Consumers opt for packages that limit product waste, finds LiquiGlide study

By Deanna Utroske contact

- Last updated on GMT

Consumers opt for packages that limit product waste, finds LiquiGlide study
The surface technology company surveyed 1000+ consumers and found that nearly 75% would change body lotion brands just for more efficient packaging.

A preponderance of survey participants view any useable product left in the container as wasteful and as money lost to thoughtless companies.

They may buy less

Packaging that doesn’t readily dispense the full volume of product could mean that consumers are actually purchasing less.

“More than two-thirds (69%) say they hesitate to open a new package when there’s still a tiny bit left in the previous one,”​ according to the LiquiGlide survey results. Such consumers, in addition to not repurchasing, are not enjoying the product and its benefits. These are missed sales and missed chances to develop lasting consumer relationships.

Disloyalty

Personal care product users were especially willing to switch brands to find a package that dispensed more of product. (The survey also asked about products in other categories, like liquid laundry detergent and mayonnaise.)

68% of respondents would change shampoo brands for a more efficient container; nearly as many (67%) would buy another brand’s hair conditioner; and 74% would change body lotion brands. The survey also found that close to 90% of consumers would try their current brand of those same products if available in new packaging.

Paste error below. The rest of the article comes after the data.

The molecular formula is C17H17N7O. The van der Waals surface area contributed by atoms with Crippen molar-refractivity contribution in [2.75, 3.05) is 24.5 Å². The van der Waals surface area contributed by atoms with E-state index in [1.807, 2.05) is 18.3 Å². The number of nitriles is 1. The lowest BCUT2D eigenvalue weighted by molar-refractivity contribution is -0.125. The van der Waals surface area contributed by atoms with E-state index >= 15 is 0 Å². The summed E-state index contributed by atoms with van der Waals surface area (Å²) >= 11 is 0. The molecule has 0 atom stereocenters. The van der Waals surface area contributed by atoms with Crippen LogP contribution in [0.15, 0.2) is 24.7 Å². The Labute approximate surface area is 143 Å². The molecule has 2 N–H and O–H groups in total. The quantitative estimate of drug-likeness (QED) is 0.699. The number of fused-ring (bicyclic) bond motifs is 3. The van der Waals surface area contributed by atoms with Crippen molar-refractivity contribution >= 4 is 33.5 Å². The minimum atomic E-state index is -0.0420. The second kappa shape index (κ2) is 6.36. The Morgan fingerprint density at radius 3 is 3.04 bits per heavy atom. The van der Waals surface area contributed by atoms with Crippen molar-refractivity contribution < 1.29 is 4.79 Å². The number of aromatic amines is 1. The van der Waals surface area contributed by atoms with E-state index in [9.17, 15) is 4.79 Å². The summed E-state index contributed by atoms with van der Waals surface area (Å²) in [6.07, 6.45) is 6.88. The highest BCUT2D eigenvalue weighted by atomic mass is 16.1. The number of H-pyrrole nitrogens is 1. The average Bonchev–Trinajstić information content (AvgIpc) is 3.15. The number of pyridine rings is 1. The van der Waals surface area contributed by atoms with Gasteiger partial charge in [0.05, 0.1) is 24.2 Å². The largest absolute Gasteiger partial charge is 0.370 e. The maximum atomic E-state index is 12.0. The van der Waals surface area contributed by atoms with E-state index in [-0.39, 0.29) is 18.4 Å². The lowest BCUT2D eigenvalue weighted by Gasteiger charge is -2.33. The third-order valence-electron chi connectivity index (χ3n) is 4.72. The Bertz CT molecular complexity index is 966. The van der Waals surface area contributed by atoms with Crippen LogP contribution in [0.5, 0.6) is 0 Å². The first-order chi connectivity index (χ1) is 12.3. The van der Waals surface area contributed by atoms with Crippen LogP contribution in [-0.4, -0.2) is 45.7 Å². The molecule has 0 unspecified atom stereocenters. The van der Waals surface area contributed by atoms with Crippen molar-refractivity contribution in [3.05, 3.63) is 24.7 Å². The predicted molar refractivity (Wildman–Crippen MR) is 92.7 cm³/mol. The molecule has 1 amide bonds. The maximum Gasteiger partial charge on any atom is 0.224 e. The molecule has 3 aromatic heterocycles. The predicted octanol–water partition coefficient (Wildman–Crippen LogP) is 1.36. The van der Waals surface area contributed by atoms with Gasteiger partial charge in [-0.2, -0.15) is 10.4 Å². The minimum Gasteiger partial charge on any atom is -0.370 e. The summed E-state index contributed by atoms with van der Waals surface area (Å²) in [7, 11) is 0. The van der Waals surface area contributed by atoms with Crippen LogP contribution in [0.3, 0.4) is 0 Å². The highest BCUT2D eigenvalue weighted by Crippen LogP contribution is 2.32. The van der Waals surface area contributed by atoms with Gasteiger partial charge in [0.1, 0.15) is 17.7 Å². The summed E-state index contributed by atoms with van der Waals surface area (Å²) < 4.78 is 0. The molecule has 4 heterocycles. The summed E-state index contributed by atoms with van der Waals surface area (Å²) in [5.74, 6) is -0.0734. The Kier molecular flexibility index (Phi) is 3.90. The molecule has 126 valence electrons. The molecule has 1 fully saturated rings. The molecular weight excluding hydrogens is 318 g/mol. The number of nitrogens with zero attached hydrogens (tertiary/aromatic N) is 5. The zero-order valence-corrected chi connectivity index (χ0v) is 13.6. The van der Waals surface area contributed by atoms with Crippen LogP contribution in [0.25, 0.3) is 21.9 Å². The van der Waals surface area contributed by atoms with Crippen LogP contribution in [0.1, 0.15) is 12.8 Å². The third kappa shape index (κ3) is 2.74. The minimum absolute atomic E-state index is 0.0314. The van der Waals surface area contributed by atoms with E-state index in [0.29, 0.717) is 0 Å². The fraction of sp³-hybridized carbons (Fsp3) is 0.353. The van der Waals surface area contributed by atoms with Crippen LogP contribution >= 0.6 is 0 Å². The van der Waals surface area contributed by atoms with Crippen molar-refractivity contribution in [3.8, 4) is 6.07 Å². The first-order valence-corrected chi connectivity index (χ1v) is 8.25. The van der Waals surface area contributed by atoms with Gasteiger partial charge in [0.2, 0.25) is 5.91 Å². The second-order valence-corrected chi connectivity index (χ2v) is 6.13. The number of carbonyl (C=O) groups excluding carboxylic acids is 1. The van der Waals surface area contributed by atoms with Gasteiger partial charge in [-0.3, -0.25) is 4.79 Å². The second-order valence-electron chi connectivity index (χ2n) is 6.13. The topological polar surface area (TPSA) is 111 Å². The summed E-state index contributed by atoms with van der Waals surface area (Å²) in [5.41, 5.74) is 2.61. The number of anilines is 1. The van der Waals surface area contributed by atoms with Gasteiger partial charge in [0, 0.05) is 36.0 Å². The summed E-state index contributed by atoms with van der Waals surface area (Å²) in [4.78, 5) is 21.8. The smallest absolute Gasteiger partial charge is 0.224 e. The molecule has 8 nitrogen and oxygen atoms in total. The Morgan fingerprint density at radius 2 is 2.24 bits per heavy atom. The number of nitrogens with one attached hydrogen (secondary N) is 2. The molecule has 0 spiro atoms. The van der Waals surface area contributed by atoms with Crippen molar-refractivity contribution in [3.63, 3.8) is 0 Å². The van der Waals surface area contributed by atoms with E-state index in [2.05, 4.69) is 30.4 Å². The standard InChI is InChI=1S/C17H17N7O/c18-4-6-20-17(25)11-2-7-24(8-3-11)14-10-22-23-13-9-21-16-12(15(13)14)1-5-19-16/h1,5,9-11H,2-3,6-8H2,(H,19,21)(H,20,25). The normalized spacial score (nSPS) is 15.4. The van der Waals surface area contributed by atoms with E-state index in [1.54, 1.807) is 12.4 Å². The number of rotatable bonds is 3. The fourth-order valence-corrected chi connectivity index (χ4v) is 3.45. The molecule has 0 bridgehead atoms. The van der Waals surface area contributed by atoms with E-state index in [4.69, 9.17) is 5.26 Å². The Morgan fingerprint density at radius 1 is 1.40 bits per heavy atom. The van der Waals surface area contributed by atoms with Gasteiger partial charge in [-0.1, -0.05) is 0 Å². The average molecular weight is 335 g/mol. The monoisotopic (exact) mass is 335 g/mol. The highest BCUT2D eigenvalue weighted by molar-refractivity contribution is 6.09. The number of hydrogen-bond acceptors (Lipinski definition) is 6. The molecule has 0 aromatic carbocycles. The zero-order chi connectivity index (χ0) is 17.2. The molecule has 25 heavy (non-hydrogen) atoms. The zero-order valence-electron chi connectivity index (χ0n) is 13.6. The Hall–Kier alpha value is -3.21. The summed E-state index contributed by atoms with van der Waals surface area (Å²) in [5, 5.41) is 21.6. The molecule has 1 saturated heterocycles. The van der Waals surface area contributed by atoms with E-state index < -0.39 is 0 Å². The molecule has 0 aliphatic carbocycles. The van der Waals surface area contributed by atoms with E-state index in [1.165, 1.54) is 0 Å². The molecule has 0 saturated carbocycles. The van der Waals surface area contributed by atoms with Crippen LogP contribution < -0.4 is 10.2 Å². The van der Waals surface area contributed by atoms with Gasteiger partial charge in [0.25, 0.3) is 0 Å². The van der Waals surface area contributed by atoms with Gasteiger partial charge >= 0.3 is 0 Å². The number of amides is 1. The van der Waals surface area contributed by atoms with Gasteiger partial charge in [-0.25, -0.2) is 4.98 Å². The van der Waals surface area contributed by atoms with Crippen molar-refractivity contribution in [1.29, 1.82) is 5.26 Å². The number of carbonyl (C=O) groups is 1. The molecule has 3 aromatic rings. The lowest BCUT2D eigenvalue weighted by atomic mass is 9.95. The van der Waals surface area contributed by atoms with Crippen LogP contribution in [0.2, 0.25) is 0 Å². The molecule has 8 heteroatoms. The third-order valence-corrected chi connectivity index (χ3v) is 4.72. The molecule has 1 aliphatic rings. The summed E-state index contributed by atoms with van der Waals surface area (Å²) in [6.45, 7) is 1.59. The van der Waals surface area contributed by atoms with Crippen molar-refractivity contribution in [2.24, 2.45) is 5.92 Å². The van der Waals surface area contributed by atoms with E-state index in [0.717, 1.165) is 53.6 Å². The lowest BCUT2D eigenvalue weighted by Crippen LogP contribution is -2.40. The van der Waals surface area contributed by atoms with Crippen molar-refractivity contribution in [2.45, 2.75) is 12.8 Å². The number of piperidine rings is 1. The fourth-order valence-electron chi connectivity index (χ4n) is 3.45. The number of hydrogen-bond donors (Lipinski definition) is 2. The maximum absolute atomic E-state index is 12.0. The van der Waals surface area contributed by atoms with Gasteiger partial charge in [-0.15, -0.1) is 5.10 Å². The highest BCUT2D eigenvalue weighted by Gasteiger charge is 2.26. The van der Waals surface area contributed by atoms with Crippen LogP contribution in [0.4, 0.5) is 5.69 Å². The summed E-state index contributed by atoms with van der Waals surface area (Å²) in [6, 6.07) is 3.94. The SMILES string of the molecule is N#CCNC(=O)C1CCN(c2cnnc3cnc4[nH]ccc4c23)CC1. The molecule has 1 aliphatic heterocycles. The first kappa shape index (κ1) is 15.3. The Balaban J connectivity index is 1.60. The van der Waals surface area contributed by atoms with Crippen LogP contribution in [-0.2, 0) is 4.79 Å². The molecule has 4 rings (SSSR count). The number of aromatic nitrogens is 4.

Environmental concerns

Increasingly consumers around the world are making purchasing decisions based on the environmental impact of a given company’s manufacturing practices, product ingredients, and more. 16% of consumers participating in this survey noted environmental concerns as a cause of their frustration with residual product. 

In contrast, 60% felt product left in package was a waste of their money; while 20% were offended just on principle.

Cut the slack

These consumer concerns echo those around slack fil, or “simply put, the space in packaging not occupied by the product,” ​as cosmetics industry lawyer Angela Diesch explained it to Cosmetics Design Europe, last month.

The issue in both cases is in large part seen as an intentional misrepresentation of the product size or volume. Consumers feel that the brand is deceptive and not delivering the quantity promised. 

Related topics: Packaging & Design, Packaging

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